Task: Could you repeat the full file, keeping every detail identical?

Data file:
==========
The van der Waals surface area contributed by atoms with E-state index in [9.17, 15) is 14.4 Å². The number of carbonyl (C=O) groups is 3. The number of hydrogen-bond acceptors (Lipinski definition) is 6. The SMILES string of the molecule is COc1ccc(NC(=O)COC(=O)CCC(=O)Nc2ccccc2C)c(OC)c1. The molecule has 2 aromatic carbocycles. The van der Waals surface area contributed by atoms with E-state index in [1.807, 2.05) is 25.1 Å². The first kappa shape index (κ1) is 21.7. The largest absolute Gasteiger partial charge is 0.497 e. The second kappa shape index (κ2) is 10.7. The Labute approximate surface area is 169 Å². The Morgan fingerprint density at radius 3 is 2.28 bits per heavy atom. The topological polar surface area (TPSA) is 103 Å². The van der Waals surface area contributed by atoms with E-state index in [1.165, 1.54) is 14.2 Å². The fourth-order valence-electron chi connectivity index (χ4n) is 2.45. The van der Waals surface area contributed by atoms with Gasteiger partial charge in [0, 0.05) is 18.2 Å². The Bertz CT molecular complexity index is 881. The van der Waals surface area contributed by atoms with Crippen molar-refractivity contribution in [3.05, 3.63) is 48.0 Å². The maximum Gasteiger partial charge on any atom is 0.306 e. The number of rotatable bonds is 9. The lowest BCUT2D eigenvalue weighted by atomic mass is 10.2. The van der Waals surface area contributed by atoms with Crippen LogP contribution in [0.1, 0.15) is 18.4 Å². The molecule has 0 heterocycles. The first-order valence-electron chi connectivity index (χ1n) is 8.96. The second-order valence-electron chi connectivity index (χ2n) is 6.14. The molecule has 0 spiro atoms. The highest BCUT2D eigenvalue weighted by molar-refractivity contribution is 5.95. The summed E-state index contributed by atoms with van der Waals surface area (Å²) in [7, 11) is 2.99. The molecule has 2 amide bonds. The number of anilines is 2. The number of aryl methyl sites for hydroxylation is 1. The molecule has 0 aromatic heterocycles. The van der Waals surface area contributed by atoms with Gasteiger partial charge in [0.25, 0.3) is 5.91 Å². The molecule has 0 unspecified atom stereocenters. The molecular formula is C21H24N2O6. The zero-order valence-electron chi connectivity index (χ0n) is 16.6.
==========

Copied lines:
The van der Waals surface area contributed by atoms with E-state index in [9.17, 15) is 14.4 Å². The number of carbonyl (C=O) groups is 3. The number of hydrogen-bond acceptors (Lipinski definition) is 6. The SMILES string of the molecule is COc1ccc(NC(=O)COC(=O)CCC(=O)Nc2ccccc2C)c(OC)c1. The molecule has 2 aromatic carbocycles. The van der Waals surface area contributed by atoms with E-state index in [1.807, 2.05) is 25.1 Å². The first kappa shape index (κ1) is 21.7. The largest absolute Gasteiger partial charge is 0.497 e. The second kappa shape index (κ2) is 10.7. The Labute approximate surface area is 169 Å². The Morgan fingerprint density at radius 3 is 2.28 bits per heavy atom. The topological polar surface area (TPSA) is 103 Å². The van der Waals surface area contributed by atoms with E-state index in [1.165, 1.54) is 14.2 Å². The fourth-order valence-electron chi connectivity index (χ4n) is 2.45. The van der Waals surface area contributed by atoms with Gasteiger partial charge in [0, 0.05) is 18.2 Å². The Bertz CT molecular complexity index is 881. The van der Waals surface area contributed by atoms with Crippen molar-refractivity contribution in [3.05, 3.63) is 48.0 Å². The maximum Gasteiger partial charge on any atom is 0.306 e. The number of rotatable bonds is 9. The lowest BCUT2D eigenvalue weighted by atomic mass is 10.2. The van der Waals surface area contributed by atoms with Crippen LogP contribution in [0.1, 0.15) is 18.4 Å². The molecule has 0 heterocycles. The first-order valence-electron chi connectivity index (χ1n) is 8.96. The second-order valence-electron chi connectivity index (χ2n) is 6.14. The molecule has 0 spiro atoms. The highest BCUT2D eigenvalue weighted by molar-refractivity contribution is 5.95. The summed E-state index contributed by atoms with van der Waals surface area (Å²) in [7, 11) is 2.99. The molecule has 2 amide bonds. The number of anilines is 2. The number of aryl methyl sites for hydroxylation is 1. The molecule has 0 aromatic heterocycles. The van der Waals surface area contributed by atoms with Gasteiger partial charge in [0.25, 0.3) is 5.91 Å². The molecule has 0 unspecified atom stereocenters. The molecular formula is C21H24N2O6. The zero-order valence-electron chi connectivity index (χ0n) is 16.6.